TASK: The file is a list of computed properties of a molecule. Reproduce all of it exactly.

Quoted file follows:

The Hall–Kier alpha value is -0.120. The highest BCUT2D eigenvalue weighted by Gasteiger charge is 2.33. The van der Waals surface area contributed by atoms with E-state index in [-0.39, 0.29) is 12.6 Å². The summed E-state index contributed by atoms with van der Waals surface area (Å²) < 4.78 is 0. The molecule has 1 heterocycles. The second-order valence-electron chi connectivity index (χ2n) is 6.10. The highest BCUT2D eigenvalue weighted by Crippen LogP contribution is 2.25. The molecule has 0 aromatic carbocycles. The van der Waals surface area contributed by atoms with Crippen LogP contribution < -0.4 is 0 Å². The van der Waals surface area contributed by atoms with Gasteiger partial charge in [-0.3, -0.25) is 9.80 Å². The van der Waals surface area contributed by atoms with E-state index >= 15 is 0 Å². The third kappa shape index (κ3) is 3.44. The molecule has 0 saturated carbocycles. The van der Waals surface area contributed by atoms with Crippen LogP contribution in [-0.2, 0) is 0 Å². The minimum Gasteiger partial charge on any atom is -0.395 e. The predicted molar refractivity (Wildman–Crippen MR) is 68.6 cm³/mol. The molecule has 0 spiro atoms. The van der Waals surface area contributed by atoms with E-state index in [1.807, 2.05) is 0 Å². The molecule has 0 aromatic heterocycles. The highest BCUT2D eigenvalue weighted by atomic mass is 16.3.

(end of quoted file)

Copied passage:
The Hall–Kier alpha value is -0.120. The highest BCUT2D eigenvalue weighted by Gasteiger charge is 2.33. The van der Waals surface area contributed by atoms with E-state index in [-0.39, 0.29) is 12.6 Å². The summed E-state index contributed by atoms with van der Waals surface area (Å²) < 4.78 is 0. The molecule has 1 heterocycles. The second-order valence-electron chi connectivity index (χ2n) is 6.10. The highest BCUT2D eigenvalue weighted by Crippen LogP contribution is 2.25. The molecule has 0 aromatic carbocycles. The van der Waals surface area contributed by atoms with Crippen LogP contribution < -0.4 is 0 Å². The van der Waals surface area contributed by atoms with Gasteiger partial charge in [-0.3, -0.25) is 9.80 Å². The van der Waals surface area contributed by atoms with E-state index >= 15 is 0 Å². The third kappa shape index (κ3) is 3.44. The molecule has 0 saturated carbocycles. The van der Waals surface area contributed by atoms with Crippen LogP contribution in [-0.2, 0) is 0 Å². The minimum Gasteiger partial charge on any atom is -0.395 e. The predicted molar refractivity (Wildman–Crippen MR) is 68.6 cm³/mol. The molecule has 0 spiro atoms. The van der Waals surface area contributed by atoms with E-state index in [1.807, 2.05) is 0 Å². The molecule has 0 aromatic heterocycles. The highest BCUT2D eigenvalue weighted by atomic mass is 16.3.